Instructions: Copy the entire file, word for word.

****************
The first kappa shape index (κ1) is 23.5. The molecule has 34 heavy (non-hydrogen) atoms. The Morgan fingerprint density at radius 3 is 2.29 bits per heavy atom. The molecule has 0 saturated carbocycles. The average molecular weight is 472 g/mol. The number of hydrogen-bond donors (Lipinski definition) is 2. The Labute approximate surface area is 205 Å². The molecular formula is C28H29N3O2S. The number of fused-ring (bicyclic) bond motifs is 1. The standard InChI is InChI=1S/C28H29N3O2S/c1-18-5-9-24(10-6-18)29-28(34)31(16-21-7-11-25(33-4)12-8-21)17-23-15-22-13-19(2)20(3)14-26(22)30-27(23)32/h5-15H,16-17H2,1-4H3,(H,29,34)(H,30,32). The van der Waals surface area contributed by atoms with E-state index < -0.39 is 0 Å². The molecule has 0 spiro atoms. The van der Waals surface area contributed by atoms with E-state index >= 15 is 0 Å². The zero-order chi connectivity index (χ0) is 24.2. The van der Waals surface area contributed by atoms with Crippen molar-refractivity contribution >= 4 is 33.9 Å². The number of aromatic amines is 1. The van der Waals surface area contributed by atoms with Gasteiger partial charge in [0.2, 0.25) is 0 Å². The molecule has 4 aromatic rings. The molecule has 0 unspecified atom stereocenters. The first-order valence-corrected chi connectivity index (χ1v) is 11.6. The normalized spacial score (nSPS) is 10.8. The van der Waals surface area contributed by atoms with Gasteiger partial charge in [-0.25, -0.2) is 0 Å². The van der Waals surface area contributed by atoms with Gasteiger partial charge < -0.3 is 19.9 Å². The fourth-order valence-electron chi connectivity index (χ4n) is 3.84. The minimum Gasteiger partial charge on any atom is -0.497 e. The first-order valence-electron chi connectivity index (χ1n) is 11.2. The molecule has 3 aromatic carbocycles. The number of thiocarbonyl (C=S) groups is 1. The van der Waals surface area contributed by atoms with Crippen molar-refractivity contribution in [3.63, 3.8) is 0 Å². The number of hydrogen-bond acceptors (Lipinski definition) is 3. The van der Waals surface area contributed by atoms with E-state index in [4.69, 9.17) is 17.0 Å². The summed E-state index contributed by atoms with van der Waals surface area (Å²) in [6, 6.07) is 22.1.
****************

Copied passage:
The first kappa shape index (κ1) is 23.5. The molecule has 34 heavy (non-hydrogen) atoms. The Morgan fingerprint density at radius 3 is 2.29 bits per heavy atom. The molecule has 0 saturated carbocycles. The average molecular weight is 472 g/mol. The number of hydrogen-bond donors (Lipinski definition) is 2. The Labute approximate surface area is 205 Å². The molecular formula is C28H29N3O2S. The number of fused-ring (bicyclic) bond motifs is 1. The standard InChI is InChI=1S/C28H29N3O2S/c1-18-5-9-24(10-6-18)29-28(34)31(16-21-7-11-25(33-4)12-8-21)17-23-15-22-13-19(2)20(3)14-26(22)30-27(23)32/h5-15H,16-17H2,1-4H3,(H,29,34)(H,30,32). The van der Waals surface area contributed by atoms with E-state index < -0.39 is 0 Å². The molecule has 0 spiro atoms. The van der Waals surface area contributed by atoms with E-state index >= 15 is 0 Å². The zero-order chi connectivity index (χ0) is 24.2. The van der Waals surface area contributed by atoms with Crippen molar-refractivity contribution >= 4 is 33.9 Å². The number of aromatic amines is 1. The van der Waals surface area contributed by atoms with Gasteiger partial charge in [0.2, 0.25) is 0 Å². The molecule has 4 aromatic rings. The molecule has 0 unspecified atom stereocenters. The first-order valence-corrected chi connectivity index (χ1v) is 11.6. The normalized spacial score (nSPS) is 10.8. The van der Waals surface area contributed by atoms with Gasteiger partial charge in [-0.25, -0.2) is 0 Å². The van der Waals surface area contributed by atoms with Gasteiger partial charge < -0.3 is 19.9 Å². The fourth-order valence-electron chi connectivity index (χ4n) is 3.84. The minimum Gasteiger partial charge on any atom is -0.497 e. The first-order valence-electron chi connectivity index (χ1n) is 11.2. The molecule has 3 aromatic carbocycles. The number of thiocarbonyl (C=S) groups is 1. The van der Waals surface area contributed by atoms with Crippen molar-refractivity contribution in [3.63, 3.8) is 0 Å². The number of hydrogen-bond acceptors (Lipinski definition) is 3. The van der Waals surface area contributed by atoms with E-state index in [4.69, 9.17) is 17.0 Å². The summed E-state index contributed by atoms with van der Waals surface area (Å²) in [6, 6.07) is 22.1.